Tools for the job: why relying on risk assessment tools is still a risky business


  • L. WEBB BSc (Hons) MSc PhD

    Corresponding author
    1. Senior Lecturer, Department of Nursing, Faculty of Health, Psychology and Social Care, Manchester Metropolitan University, Manchester, UK
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L. Webb, Department of Nursing, Faculty of Health, Psychology and Social Care, Manchester Metropolitan University, Elizabeth Gaskell Campus, Hathersage Road, Manchester M13 0JA, UK, E-mail:


Accessible summary

  • • This paper examines the use of assessment tools and other decision-making guidelines in mental health and substance misuse and suggests that clinicians need to understand how the tools were designed in order to judge whether the tool is relevant to the individual client.
  • • It is argued that people with enduring mental health or substance misuse needs present with complex needs which cannot easily be measured by questionnaires or checklists which are often based on simple and straightforward populations of patients.
  • • The importance of this paper is that it highlights the need for clinicians to understand the tools they use rather than rely blindly on the support given to such tools by evidence-based practice research findings.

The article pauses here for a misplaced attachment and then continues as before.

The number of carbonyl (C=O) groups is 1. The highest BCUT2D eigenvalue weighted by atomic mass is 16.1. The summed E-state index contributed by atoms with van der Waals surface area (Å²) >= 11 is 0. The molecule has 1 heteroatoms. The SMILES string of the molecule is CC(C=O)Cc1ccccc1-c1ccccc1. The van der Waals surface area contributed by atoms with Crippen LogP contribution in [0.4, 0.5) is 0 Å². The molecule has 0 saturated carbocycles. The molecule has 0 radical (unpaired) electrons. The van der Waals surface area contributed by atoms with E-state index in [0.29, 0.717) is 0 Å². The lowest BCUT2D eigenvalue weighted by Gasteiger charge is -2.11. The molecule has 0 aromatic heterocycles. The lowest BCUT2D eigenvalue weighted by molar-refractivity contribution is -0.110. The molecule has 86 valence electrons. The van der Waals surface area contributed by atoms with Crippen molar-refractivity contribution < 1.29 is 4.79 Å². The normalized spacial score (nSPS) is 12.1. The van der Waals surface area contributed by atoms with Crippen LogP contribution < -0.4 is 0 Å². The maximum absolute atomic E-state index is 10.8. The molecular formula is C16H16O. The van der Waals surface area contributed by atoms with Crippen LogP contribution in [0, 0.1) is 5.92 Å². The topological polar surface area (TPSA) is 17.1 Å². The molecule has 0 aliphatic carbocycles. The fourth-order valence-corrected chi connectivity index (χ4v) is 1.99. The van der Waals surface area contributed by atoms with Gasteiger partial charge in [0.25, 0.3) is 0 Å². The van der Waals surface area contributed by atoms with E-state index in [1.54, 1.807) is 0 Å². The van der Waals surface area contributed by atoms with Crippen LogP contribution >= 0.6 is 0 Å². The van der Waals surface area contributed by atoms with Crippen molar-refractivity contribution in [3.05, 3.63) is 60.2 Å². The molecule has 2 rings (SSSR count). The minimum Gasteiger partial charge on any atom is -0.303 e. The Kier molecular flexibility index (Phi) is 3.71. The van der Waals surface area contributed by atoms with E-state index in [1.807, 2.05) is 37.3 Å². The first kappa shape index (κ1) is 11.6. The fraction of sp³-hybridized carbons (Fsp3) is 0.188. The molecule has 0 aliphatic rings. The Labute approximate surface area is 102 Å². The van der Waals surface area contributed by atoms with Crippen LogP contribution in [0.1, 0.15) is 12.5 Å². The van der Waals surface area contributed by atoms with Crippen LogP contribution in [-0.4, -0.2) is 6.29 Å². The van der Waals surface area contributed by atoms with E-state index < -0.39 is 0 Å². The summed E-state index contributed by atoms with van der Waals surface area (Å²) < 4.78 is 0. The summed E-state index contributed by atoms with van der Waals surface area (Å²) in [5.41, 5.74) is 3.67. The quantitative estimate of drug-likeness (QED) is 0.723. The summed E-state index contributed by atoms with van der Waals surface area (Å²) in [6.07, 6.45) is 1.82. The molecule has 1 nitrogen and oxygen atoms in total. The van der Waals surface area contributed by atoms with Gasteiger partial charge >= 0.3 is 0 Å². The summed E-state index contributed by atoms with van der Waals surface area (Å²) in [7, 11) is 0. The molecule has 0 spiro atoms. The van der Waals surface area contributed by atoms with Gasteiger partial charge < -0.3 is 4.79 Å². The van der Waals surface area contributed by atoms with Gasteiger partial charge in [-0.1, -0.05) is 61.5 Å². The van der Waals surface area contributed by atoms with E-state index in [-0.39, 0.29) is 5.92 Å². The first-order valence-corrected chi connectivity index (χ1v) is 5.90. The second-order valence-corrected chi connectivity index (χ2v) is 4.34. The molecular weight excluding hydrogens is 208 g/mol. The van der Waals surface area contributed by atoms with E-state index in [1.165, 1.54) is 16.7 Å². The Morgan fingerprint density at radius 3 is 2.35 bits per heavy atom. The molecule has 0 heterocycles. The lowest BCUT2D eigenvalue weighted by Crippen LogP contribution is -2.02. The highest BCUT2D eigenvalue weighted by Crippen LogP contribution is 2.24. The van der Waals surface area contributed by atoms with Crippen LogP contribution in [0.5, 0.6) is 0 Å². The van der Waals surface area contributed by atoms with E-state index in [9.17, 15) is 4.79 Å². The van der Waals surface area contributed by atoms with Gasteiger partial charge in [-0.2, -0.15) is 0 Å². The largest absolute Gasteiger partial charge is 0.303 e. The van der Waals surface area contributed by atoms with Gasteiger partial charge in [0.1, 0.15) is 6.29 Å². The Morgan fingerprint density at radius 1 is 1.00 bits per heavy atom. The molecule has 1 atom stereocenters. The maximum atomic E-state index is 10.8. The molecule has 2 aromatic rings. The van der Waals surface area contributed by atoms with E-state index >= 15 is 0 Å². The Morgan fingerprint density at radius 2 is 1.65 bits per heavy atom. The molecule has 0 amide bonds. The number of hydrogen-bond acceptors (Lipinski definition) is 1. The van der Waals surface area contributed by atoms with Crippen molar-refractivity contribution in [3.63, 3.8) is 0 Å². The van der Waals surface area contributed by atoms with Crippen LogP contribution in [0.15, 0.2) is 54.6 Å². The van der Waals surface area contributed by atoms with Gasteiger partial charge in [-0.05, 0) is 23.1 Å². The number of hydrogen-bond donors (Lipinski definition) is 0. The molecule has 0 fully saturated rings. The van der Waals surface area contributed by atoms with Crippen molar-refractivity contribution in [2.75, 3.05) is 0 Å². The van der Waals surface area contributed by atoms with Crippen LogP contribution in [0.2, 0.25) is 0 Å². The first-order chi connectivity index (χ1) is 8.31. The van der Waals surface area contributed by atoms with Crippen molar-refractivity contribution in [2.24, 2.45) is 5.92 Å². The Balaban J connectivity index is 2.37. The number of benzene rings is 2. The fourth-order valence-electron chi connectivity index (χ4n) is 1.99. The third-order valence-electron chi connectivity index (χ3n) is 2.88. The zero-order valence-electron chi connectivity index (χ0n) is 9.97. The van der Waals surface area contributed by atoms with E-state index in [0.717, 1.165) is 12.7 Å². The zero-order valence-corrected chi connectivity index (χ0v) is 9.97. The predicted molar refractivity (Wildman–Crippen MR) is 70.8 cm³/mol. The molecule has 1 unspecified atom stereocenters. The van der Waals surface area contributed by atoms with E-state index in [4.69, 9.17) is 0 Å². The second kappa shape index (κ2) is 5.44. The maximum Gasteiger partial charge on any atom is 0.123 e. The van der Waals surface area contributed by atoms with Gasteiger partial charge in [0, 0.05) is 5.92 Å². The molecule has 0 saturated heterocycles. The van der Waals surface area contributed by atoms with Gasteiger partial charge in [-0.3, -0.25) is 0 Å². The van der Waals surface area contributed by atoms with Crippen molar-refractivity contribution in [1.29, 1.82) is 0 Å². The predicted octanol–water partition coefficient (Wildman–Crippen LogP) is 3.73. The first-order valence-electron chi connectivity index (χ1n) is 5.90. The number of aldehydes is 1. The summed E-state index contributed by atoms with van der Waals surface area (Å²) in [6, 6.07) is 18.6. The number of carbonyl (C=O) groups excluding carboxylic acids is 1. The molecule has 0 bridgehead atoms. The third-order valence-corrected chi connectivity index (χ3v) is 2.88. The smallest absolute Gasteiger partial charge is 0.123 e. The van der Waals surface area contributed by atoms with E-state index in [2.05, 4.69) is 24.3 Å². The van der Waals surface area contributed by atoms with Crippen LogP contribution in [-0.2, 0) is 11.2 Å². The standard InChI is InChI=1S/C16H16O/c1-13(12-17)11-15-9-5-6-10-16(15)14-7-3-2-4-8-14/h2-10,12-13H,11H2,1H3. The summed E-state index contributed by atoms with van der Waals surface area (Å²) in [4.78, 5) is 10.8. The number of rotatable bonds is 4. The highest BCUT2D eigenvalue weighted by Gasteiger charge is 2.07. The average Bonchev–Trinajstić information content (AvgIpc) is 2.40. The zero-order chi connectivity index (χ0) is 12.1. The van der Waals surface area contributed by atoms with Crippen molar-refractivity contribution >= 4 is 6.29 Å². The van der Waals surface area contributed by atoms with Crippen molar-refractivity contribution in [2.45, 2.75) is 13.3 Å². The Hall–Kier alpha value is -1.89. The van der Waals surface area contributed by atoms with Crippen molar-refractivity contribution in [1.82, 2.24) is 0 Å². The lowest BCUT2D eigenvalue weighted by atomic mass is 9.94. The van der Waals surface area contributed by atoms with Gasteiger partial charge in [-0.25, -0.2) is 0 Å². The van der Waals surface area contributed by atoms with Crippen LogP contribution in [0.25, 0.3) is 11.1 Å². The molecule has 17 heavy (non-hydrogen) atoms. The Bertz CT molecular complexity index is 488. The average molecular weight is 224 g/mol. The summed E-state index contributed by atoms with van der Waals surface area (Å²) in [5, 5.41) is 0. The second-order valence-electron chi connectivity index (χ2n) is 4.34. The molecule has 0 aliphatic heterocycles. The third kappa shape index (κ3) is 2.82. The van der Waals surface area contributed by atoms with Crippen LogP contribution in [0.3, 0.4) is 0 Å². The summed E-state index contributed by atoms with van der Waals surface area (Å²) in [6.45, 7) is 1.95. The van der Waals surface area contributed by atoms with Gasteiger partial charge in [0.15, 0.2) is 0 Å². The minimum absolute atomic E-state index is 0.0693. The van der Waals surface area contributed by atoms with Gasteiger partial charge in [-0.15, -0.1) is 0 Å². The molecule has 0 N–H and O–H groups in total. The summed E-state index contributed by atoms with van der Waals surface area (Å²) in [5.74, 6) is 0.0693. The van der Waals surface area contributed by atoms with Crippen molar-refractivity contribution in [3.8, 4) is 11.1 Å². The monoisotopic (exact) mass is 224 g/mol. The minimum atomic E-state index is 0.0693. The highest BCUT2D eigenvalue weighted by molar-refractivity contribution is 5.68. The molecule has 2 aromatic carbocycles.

This theoretical review paper examines the applicability of assessment tools, guidelines and protocols in mental health and substance use care on the basis of the construction of such tools and their reliance on aggregate and actuarial methodologies. Evidence-based practice leads clinicians to increasing reliance on tools for assessment of health status, risk and prediction for a range of clinical needs for individual clients. In the longer-term management of people with enduring and chronic mental health and substance misuse problems, clinicians are often dealing with complex and unstable health needs. The tools available, however, are developed on the basis of majority population evidence and on presumptions of similarity and stability over time. This paper provides explanation of the basis for the development of such tools and argues that clinicians need to be able to evaluate the applicability of tools used for their clients and not just evaluate the internal validity of the tools used to make individual and contextual decisions about individual clients.